History of a Festival
A parade led by grand marshal winners, Helen and Charley (the barber) Herman, kicked off the first annual Round Valley Blackberry Festival. It was August 13, 1983. Mid afternoon, billowing, dark clouds filled the sky, followed quickly by a downpour that soaked the visitors and activities. Soon, however, the rain passed. It was not the rain, but the hard work of many volunteers and the sweet flavor of scrumptious blackberries that carried the day.
In addition to the booths that displayed local arts and crafts, there were musicians, great food, scarecrow decorating, square dancing, blackberry pie-eating contest, pancake breakfast, Lions Club BBQ, library footrace, and many other events. In short, there was something for everyone, from toddlers to oldsters. Many of the original events are still taking place, with creative new additions over the years.
The Blackberry Festival, a committee under the nonprofit umbrella of the Round Valley Chamber of Commerce, was created by a group of community members, with a $1,600 grant from the Mendocino County Chamber of Commerce. Money was raised also at an ice cream social and other fundraising events, with many businesses and individuals donating materials.
During the early eighties there were discussions of creating a town center with a farmer’s market, a gallery, and other activities to draw people to a common area. Perhaps sparked by that vision, Shirley Martion came up with the first notion of an annual blackberry festival and formed the original Blackberry Festival committee with Shirley, with Barbara Wyre, Rose Baschal, Susan Wilson, and Joyce Weisman. Robert Cunnan created the original design of the bandstand. Many capable volunteers participated in constructing the bandstand and the arbor where the booths would be placed. Needing little maintenance, the original structures are still standing, attesting to the outstanding workmanship of our local craftsmen and women.
They had boundless energy and ideas, those founding fathers and mothers of the festival; many were followers of Alan Chadwick, who created the Round Valley Garden Project in the 1970s. In the early years, to publicize the upcoming festival, some of the women covered themselves in purple balloons and walked in parades in both Willits and Round Valley. The downpour on the first day of the festival, watching the spectators and the wares getting soaked, the fearless leaders did not despair, but instead engaged in the first and only wet T-shirt contest.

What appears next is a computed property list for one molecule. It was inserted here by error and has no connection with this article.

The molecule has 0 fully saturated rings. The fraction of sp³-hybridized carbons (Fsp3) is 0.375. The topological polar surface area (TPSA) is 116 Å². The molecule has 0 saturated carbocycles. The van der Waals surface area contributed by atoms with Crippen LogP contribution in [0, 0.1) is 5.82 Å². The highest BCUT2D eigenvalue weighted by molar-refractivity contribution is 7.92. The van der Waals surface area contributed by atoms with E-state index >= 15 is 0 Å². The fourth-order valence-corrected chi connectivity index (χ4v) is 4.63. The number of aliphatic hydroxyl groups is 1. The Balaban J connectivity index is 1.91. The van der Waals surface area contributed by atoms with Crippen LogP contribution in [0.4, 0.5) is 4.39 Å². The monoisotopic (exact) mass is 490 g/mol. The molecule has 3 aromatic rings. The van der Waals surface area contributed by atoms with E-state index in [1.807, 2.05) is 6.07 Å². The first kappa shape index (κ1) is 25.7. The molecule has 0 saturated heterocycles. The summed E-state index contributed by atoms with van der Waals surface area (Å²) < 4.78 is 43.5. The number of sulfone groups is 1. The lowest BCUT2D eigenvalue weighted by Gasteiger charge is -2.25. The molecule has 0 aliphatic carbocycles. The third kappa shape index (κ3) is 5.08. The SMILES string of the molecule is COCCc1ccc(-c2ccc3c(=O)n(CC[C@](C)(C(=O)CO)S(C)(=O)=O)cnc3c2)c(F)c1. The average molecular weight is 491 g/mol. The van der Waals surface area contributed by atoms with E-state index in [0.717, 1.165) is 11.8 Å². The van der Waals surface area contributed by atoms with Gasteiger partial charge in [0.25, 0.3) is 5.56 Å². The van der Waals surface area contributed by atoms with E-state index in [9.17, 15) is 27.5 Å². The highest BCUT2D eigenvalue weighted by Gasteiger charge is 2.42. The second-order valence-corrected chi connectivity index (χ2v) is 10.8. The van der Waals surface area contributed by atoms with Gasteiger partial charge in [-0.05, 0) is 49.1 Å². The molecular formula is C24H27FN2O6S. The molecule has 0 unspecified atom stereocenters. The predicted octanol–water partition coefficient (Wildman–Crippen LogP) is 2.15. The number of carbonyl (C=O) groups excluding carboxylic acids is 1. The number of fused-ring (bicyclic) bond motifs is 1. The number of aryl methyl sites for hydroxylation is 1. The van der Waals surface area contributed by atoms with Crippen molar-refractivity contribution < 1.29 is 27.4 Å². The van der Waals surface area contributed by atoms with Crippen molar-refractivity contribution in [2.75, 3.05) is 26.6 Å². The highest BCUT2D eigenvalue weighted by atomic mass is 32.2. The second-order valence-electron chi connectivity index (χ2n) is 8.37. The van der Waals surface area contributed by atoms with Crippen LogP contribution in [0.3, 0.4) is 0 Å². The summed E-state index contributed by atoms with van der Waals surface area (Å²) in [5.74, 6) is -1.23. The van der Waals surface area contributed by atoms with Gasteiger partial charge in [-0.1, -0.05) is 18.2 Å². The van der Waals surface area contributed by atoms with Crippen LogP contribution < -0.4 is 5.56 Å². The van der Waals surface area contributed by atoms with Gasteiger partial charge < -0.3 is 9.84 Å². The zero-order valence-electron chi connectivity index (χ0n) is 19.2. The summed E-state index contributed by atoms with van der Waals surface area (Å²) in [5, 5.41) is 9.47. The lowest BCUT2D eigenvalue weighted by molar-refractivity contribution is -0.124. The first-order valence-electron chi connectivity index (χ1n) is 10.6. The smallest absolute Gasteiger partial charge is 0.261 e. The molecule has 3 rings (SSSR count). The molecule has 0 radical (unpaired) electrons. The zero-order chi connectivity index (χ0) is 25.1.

The original goals of the Blackberry Festival were to 1) boost Round Valley’s economy by promoting tourism, 2) provide an outlet for local citizens to sell their handiwork, and 3) to unite the citizens in a common cause. Those three goals continue to guide the festival.
For nearly twenty-five years, the Blackberry Jammers have opened the festival on Saturday with their original score “Blackberry Jam.” Early Sunday morning finds runners, walkers, and race officials in the center of town for the footrace that benefits our local Round Valley Public Library. Later on you can peruse an impressive display of antique and custom cars and trucks. For almost as long, we all have slurped blackberry slushes while enjoying the talented musicians and artists performing in the bandstand. It is a special pleasure to stroll among the booths, finding delicious food, beautiful pottery, unique clothing, and other art and crafts, all the while bumping into friends we have not seen for a long time.
The Blackberry Festival remains a nonprofit event and continues to raise funds each year through generous donations from local businesses and individuals. The gracious hospitality of past and present owners of the site of the festival (Richard and Susan Wilson, who owned the property until 1995, and John Marshall and Russ Segure, who are the current owners) is more than generous. John and Russ invite us all into their park-like back yard and continue to improve the grounds, where there are now many beautiful trees and shrubs that lend shade and beauty. Most important, the wisteria has grown to cover the entire arbor, providing welcome shade for the booths.
Some of the many original dreamers and doers—Shirley and Bob Martion, Rosemary and Carl Baschal, Joyca and Robert Cunnan, John Cunnan, Barbara and Robbie Wyre, Estok Menton, Luke Hinman, Jim and Carolyn Robertson, Richard and Susan Wilson, Frank and Joyce Weisman, Mike Gauder, Peter Bye, Frank Ludwig, Annabele Herbert, John Fliessbach, Stephen and Gloria Decater, James Ast, Tom Lawrence, Alan Mohr, Bruce Alexander, Irene and Harvey Boynton, Ed and Joan Phillips, Jim Lambert, Lew Chichester, Peter Richardson, Tom Palley, Paul and Mary Brower, Michael and Sharon Mills, Chuck and Glenda McFadin, Rob Ruiz, Diana Fairbanks, the Town Band, and many, many others who lent a hand and believed.
A big cheer and thank you goes out to all these people, to anyone who may have been left out and to all the volunteers who have helped out over the years.